Certain types of medical waste are regulated and are not allowed to be sent to landfills. These include needles and syringes, human tissues or blood, human infectious and pathological wastes (i.e., biopsy waste, diseased organs). Disposal of medical waste by health care facilities is also controlled by the states to some extent. Medical waste must be separated and processed separately from general trash.
Ultimately, the treated medical waste will end up in a landfill. Some states (e.g., Oregon) allow certain amounts of blood to be disposed of into the sewer system, and other states (such as Colorado) allow properly sealed medical waste to be buried in specially designated landfills.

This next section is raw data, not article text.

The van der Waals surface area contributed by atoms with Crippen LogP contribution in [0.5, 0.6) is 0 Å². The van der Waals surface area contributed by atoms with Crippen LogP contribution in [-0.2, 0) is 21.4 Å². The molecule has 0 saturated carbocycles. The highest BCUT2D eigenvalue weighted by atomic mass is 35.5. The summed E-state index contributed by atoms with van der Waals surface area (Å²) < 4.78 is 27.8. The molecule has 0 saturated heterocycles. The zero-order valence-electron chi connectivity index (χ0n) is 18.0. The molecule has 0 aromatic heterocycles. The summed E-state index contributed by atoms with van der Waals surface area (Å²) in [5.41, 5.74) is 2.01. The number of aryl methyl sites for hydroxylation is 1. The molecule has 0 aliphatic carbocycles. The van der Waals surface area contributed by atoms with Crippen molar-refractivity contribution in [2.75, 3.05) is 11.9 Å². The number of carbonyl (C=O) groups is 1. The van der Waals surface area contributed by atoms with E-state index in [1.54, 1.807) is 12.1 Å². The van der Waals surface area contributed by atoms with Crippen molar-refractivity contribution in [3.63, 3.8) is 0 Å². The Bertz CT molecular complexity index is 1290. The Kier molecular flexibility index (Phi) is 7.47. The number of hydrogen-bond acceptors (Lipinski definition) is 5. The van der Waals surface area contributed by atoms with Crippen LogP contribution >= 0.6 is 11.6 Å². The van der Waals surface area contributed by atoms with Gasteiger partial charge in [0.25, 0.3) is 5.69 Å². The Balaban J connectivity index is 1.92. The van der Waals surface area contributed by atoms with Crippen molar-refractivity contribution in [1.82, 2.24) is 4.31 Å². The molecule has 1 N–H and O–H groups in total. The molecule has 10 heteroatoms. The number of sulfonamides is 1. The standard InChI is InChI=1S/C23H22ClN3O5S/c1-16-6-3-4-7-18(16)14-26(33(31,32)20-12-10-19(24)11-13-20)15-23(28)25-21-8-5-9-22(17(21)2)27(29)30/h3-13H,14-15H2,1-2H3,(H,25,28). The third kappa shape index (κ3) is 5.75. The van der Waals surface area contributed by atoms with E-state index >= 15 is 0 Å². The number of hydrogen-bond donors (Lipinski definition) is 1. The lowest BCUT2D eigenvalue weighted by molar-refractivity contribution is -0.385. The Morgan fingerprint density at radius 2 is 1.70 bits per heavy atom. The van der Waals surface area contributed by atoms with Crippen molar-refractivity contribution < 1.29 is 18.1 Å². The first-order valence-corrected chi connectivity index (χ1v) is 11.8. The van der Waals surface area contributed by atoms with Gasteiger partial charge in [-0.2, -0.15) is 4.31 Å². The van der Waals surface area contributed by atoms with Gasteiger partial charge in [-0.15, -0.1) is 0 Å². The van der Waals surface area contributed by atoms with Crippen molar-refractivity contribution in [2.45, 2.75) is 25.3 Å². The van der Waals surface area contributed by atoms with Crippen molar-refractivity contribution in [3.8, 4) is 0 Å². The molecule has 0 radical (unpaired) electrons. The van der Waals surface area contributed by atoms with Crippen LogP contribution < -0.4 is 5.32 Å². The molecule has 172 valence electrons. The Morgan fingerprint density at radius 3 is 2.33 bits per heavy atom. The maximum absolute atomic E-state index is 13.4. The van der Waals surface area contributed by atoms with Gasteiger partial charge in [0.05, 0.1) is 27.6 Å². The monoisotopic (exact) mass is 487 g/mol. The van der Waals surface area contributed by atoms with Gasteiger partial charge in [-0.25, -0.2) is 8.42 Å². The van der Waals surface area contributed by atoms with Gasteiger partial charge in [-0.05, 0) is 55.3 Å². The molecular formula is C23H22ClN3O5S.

In-house Disposal vs. External Processing
Facilities can choose to process waste in-house or send the material out to a waste management company. Most states (e.g., New York) dictate that medical waste must be made nonrecognizable before it is shipped to a landfill. One way to render waste nonrecognizable is to treat it with an in-house incineration unit. Incineration units vary from small disposal units designed for doctor’s offices to larger units in hospitals capable of processing tons of medical waste. The units take about 90 minutes to either grind or heat the waste into ashes; these ashes can then be sent to the landfill. Some waste disposal units heat the waste to a minimum of 210 degrees F; others use bleach or chemical processing. Steam sterilizers that also expose the waste to pressure are sometimes used. Whatever method health care facilities use, many states require that the medical waste be accompanied by a certificate stating which method was used.